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Cablegate: Nigeria: U/S Jeffery's Meeting with Ministry of Finance

VZCZCXRO6271
PP RUEHMA RUEHPA
DE RUEHUJA #1564/01 2210925
ZNR UUUUU ZZH
P 080925Z AUG 08
FM AMEMBASSY ABUJA
TO RUEHC/SECSTATE WASHDC PRIORITY 3597
INFO RUEATRS/DEPT OF TREASURY WASHDC PRIORITY
RUEHOS/AMCONSUL LAGOS 9747
RUEHZK/ECOWAS COLLECTIVE
RUCPDOC/DEPT OF COMMERCE WASHDC

UNCLAS SECTION 01 OF 02 ABUJA 001564

SENSITIVE
SIPDIS

DEPARTMENT PASS TO USTR AGAMA
TREASURY FOR PETERS, RHALL
DOC FOR 3317/ITA/OA/KBURRESS
DOC FOR 3130/USFC/OIO/ANESA/DHARRIS

E.O. 12958: N/A
TAGS: EFIN ETRD PREL ECON EINV PGOV NI
SUBJECT: NIGERIA: U/S JEFFERY'S MEETING WITH MINISTRY OF FINANCE
OFFICIALS

REF: A. ABUJA 630
B. ABUJA 372

SENSITIVE BUT UNCLASSIFIED - PLEASE HANDLE ACCORDINGLY

1. (SBU) Summary: In a July 24 meeting with visiting Under Secretary
for Economic Affairs Reuben Jeffery, senior Finance Ministry
officials said their priorities were the Niger Delta, increasing
power generation and transmission, and improving Nigeria's
infrastructure to strengthen transportation links. They reiterated
that while the Government of Nigeria (GON) welcomed foreign
investment in all sectors of the economy, lowering tariffs and
completely removing import bans on food commodities were not
possible until local industries could compete in the international
marketplace. The GON's position could change, one official said, if
it could find more effective ways to expand its industrial base, and
he requested the USG send a technical trade team to discuss
WTO-compliant subsidies and other incentives to nurture industries.
The Finance Minister inquired about the status of Treasury Secretary
Paulson's Africa Strategy. End Summary.

2. (SBU) Under Secretary Reuben Jeffery (U/S), and the Ambassador
met with Minister of State for Finance (MOSFIN) Remi Babalola and
briefly with Finance Minister Shamsuddeen Usman in Abuja on July 24
to discuss the status of economic reforms, barriers to foreign
direct investment, Nigeria's trade regime, and efforts to enhance
fiscal responsibility.

3. (SBU) MOSFIN Babalola explained that the GON is focused on three
main issues - violence in the Niger Delta, increasing electricity
supplies and how to pay for it, and improving infrastructure to
strengthen transportation links. He said the Niger Delta issues
were "brewing over from there to the rest of the country," and that
bringing prosperity to the region was part of the solution.
Referring to specific programs, the Ambassador stressed that the USG
had offered to help, but was waiting for concrete responses from the
GON.

4. (SBU) Babalola contended the investment climate in the power
sector was robust, the general outlook for investment and growth was
bright, and that U.S., Indian, and Chinese companies were investing
in Nigeria. In addition, he said, India and South Africa would be
providing technical experts for the transportation sector,
especially for road building and railway construction. Babalola
stressed that the economy could not function without the free
internal movement of goods and services.

5. (SBU) On food security, Babalola argued that the GON actively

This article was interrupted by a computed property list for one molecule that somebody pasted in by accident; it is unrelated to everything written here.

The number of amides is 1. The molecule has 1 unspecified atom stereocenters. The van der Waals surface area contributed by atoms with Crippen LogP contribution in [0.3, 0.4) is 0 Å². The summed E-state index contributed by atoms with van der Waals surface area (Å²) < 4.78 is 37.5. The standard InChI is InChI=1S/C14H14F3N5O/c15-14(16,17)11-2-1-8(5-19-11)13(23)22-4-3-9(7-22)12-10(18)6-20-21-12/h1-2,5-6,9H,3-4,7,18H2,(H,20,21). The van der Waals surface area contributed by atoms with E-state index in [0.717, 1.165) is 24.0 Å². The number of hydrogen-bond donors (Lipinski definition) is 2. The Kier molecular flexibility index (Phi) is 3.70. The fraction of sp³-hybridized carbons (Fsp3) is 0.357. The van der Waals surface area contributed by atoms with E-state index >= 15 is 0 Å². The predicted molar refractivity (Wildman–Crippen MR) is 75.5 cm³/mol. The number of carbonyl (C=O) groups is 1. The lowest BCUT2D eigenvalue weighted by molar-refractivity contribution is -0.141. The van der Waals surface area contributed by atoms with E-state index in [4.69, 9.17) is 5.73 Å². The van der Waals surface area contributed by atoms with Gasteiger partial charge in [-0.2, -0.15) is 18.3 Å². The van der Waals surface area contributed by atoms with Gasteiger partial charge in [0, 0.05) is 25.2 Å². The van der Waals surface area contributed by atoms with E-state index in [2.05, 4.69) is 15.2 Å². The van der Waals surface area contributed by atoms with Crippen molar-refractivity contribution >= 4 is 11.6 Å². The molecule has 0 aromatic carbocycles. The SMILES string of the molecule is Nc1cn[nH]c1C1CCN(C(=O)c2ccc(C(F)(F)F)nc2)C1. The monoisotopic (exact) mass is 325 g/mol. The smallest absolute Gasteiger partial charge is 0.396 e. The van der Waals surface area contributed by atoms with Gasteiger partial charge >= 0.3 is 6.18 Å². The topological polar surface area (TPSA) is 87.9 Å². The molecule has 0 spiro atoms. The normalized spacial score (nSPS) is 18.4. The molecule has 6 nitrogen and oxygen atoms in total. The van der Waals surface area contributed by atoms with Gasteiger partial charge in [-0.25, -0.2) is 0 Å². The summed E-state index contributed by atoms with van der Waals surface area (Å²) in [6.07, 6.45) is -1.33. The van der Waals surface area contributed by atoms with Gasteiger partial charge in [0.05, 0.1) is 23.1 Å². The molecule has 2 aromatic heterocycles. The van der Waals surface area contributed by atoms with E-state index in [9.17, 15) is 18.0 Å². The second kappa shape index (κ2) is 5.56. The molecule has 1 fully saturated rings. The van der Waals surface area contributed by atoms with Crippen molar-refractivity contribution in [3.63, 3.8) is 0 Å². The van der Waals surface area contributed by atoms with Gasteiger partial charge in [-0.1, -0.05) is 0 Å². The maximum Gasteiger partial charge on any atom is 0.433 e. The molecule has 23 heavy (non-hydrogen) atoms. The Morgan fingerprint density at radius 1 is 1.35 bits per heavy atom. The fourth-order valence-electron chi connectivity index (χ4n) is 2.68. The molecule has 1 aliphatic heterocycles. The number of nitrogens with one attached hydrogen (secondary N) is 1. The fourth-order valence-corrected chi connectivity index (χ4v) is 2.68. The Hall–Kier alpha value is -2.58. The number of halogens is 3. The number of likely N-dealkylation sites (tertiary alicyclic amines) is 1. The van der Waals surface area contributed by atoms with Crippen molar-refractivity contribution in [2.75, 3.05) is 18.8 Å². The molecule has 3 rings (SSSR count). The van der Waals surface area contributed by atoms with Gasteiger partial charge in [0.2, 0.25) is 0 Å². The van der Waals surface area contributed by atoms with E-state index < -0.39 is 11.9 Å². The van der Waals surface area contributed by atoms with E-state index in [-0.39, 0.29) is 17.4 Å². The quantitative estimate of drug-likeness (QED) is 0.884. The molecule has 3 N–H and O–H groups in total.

encouraged investment in domestic industries and maintained high
tariffs to protect them. Once domestic industries were further
developed and able to compete in the international market, then the
GON would consider lowering tariffs and removing import bans, he
said. Econ Counselor emphasized that World Trade Organization (WTO)
standards favored other economic incentives to support expansion of
the manufacturing sector as opposed to relying on high tariffs and
import bans. In response, Babalola requested that the USG send a
technical trade team to discuss WTO-compliant mechanisms to nurture
industries.

6. (SBU) The U/S noted the GON's foreign ownership restrictions on
Nigerian banks and encouraged officials to consider the long-term
detrimental implications of such constraints, which may deter
foreign direct investment (FDI). He said an open and free
international investment regime was vital for a stable and growing
economy. Babalola replied that banking restrictions prevented
multinational banks ("big boys") from taking over domestic banks and
dominating the sector, but stressed that investment in the sector --
short of mergers with, and acquisitions of, Nigerian banks -- was
welcome. He underscored that these restrictions would likely stay
in place for the time being (reftel B).

7. (SBU) Babalola was upbeat about the Nigerian macroeconomic
situation, reporting that Nigerian foreign debt was four percent of
GDP, and domestic debt was less than ten percent of GDP. He
expressed concern about the 12 percent inflation level reported in
July 2008, but predicted it would decrease to 9.4 percent by
December 2008. He hinted at possible changes in President
Yar'Adua's cabinet, but did not go into details.

8. (SBU) In a subsequent drop-by meeting with the Finance Minister,
Usman highlighted GON efforts to attract foreign investment and
agreed to exchange information with the Ambassador on
investment-related conferences sponsored either by the Ministry or

ABUJA 00001564 002 OF 002


by U.S.-based industry associations. Usman also inquired about the
status of Secretary Paulson's Africa Strategy, which the Treasury
Secretary had discussed in his meeting with African finance
ministers on the margins of the Spring 2008 Bank/Fund Meetings.

PIASCIK

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